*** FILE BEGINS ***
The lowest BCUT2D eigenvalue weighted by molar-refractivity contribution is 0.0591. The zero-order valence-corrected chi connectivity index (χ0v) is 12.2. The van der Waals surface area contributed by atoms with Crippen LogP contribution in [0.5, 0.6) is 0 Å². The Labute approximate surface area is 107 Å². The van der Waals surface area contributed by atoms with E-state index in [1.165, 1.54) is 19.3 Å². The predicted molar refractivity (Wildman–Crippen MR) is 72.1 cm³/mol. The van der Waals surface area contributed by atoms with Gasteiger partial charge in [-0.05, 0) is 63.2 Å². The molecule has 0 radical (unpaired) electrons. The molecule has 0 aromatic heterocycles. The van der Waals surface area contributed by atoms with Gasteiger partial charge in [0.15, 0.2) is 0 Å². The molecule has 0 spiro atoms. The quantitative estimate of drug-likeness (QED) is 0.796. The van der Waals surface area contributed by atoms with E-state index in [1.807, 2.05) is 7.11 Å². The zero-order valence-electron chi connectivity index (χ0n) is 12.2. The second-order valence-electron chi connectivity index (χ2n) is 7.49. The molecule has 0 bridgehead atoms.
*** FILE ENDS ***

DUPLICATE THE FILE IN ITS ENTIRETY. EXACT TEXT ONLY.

The lowest BCUT2D eigenvalue weighted by molar-refractivity contribution is 0.0591. The zero-order valence-corrected chi connectivity index (χ0v) is 12.2. The van der Waals surface area contributed by atoms with Crippen LogP contribution in [0.5, 0.6) is 0 Å². The Labute approximate surface area is 107 Å². The van der Waals surface area contributed by atoms with E-state index in [1.165, 1.54) is 19.3 Å². The predicted molar refractivity (Wildman–Crippen MR) is 72.1 cm³/mol. The van der Waals surface area contributed by atoms with Gasteiger partial charge in [-0.05, 0) is 63.2 Å². The molecule has 0 radical (unpaired) electrons. The molecule has 0 aromatic heterocycles. The van der Waals surface area contributed by atoms with Gasteiger partial charge in [0.15, 0.2) is 0 Å². The molecule has 0 spiro atoms. The quantitative estimate of drug-likeness (QED) is 0.796. The van der Waals surface area contributed by atoms with E-state index in [1.807, 2.05) is 7.11 Å². The zero-order valence-electron chi connectivity index (χ0n) is 12.2. The second-order valence-electron chi connectivity index (χ2n) is 7.49. The molecule has 0 bridgehead atoms.